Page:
Waking up to find water seeping up through the carpet of her finished basement was the last thing Terry Horne wanted just six months after moving into her new home with her wife.
The first-time homeowners had no idea when they bought their house near Cheney in 2016 that it might end up inundated with water. But after checking with others in the neighborhood, which sits north of the Fairways Golf Course, it became clear that it is a common problem in the area. They'd later come to find out that county officials had known about drainage issues there for at least a decade.
Horne, who bought the home with a Veterans Affairs home loan, says she felt blindsided. No one, from the previous owner to her inspector or appraiser, had caught or disclosed that the home might have water issues, or that it was in what the county considers a "high risk drainage area."
"You can never prepare yourself as a homeowner for this," Horne says. "How come I was never disclosed this?"
Her home's sump pump, she noticed, pumped water from a pit in the ground just behind her home, through a shallow pipe that cuts right through the sidewalk curb, where it spews into the street. Most of her neighbors also have pumps that do the same, all to keep the water away from crawl spaces and basements, but because the land is so flat, it pools in the road, sitting stagnant in warm weather, and turning the whole block into an ice rink when it's cold.
So Horne started digging into public documents, at first in an attempt to find a remedy for her own situation. It quickly became a full-time passion, and a year into the research, Horne believes the home designs should never have been approved in an area known to have wetlands and a high water table without proper drainage in place. Now she wants Spokane County to solve the problem for everyone.
"You know there's already a problem with how water gets drained around here, and yet you still allowed a basement to be built in this area?" Horne says of the county's signing off on the building permits. "They have an opportunity to come in here and do what is right."
But the county argues that while the water is causing issues in the public right of way and putting a higher demand on its winter crews, the homeowners will have to shoulder the costs of the most likely solution, which would be to connect their sump pumps to a drainage pipe leading into the county stormwater system.
"The county, as much as anybody, wants a solution, because it's prematurely destroying the road, and that's expensive to replace," says Matt Zarecor, Spokane County stormwater utility manager. "It's just who is going to participate, to what degree, and what will that solution look like."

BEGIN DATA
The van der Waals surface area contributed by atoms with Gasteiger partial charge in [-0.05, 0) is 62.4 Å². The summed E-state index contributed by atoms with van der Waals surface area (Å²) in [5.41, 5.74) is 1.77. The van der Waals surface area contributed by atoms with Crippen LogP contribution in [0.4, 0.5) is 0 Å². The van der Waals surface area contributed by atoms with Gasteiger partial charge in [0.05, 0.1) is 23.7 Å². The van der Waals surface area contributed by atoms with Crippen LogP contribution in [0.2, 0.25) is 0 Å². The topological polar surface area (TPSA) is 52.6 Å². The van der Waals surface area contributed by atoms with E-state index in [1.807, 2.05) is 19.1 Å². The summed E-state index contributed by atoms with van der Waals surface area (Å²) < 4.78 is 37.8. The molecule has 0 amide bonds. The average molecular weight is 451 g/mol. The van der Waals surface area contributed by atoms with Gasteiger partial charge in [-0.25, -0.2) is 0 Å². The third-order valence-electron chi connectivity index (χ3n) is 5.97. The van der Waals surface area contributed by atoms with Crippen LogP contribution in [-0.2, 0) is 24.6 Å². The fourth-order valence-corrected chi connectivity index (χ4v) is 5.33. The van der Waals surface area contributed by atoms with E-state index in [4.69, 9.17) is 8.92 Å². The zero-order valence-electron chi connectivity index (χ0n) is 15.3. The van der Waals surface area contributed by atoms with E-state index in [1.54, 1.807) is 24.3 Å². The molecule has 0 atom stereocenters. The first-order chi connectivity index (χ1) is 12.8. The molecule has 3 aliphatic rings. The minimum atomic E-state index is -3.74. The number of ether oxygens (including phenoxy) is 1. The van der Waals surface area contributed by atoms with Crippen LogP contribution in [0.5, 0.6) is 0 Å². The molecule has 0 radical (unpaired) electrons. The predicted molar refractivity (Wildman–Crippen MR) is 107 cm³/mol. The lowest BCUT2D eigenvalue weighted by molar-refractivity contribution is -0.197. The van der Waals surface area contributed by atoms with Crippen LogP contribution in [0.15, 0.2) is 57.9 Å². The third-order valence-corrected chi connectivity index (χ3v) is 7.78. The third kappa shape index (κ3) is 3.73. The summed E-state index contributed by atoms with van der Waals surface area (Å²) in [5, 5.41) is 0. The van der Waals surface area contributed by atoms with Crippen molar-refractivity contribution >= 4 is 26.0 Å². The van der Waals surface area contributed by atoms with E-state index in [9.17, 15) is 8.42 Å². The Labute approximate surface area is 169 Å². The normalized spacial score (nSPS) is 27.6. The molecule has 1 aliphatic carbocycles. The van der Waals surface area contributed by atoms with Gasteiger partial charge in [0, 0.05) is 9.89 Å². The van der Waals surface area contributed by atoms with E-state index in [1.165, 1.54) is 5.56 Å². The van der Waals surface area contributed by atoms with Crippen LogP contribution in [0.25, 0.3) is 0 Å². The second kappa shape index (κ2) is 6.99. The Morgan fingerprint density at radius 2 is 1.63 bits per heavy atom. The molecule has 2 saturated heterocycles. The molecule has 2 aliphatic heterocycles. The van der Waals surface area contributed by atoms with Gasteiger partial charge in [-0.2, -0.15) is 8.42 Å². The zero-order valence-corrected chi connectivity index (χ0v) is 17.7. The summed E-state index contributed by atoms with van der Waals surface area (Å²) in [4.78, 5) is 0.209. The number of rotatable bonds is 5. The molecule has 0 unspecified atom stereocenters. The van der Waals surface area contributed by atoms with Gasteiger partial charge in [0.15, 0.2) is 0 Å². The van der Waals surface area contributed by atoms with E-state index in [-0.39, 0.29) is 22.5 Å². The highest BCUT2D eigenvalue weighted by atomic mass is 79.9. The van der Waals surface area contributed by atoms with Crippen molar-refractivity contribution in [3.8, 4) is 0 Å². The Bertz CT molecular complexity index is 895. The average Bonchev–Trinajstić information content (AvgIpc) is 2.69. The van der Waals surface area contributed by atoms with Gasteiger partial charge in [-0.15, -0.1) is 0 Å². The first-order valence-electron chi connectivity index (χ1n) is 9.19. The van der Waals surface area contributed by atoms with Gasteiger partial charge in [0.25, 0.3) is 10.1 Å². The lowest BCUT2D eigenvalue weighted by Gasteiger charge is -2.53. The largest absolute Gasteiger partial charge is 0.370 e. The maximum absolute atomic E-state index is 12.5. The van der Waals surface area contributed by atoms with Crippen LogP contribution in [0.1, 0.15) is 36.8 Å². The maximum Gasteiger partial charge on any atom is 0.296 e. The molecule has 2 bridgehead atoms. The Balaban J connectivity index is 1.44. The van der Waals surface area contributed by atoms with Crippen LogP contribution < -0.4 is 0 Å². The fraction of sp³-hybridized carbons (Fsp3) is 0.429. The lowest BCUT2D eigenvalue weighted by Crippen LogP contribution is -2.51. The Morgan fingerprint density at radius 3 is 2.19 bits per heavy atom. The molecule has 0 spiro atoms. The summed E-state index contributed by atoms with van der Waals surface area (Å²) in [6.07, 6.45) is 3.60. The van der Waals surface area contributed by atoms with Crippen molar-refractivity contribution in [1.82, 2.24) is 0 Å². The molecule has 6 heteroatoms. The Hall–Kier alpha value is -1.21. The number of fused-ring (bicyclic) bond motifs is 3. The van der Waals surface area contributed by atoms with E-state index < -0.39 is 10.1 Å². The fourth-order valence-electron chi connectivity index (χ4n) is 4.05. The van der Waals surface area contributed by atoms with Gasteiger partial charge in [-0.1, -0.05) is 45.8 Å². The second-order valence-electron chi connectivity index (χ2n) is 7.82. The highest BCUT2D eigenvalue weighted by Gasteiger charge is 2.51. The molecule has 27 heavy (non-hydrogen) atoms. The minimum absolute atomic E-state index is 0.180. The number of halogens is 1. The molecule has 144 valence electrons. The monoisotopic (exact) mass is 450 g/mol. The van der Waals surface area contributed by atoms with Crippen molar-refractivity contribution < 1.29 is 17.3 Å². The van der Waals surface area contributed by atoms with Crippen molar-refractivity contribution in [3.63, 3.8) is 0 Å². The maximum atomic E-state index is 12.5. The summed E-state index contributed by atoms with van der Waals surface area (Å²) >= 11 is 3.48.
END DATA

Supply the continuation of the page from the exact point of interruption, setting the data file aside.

Mostly, the question is who should foot the bill.
It's been 15 years or more since the homes were built, and the phone numbers for various builders connected with the early phases of the neighborhood have been disconnected. Richard Boyden, who helped do the early land study and plat for the development, says he wasn't involved in any of the building and he hasn't heard anything about the site since selling the land.
As for the county, there are limited resources for maintaining any roads, let alone local access roads, Zarecor says.
"We can't do it just as the county for a few reasons," he says. "One is the financing: who benefits? Just them, really. Often we'll do the financing and everything, but we do expect the neighborhood to participate in that financially."
The homes on Horne's street were built over the course of a few years, mostly in 2003 and 2004, nearly a decade after early plans to develop the area were submitted to Spokane County.
Monitoring of test pits dug in the area in the mid-'90s showed that groundwater was encountered as close to the surface as 2.7 feet down, and hard-to-infiltrate clay was noted in the soil makeup.
In part because that geotechnical engineering work showed high groundwater levels, the Spokane County Hearing Examiner decided in 1996 that the area was not suitable for basements, and if builders wanted to put them in, they'd have to ensure the drainage systems in that area were designed to handle extra water from sump pumps.
It wasn't until after the first homeowners noticed water coming into their crawl spaces and basements that the builder installed the pumps, and even then, they didn't install a system to get the water to the ponds. For homes like Horne's, the nearest stormwater drain is more than 500 feet away, so the water just gets pushed onto the flat road in front of her house, where it pools and runs back toward her outlet pipe.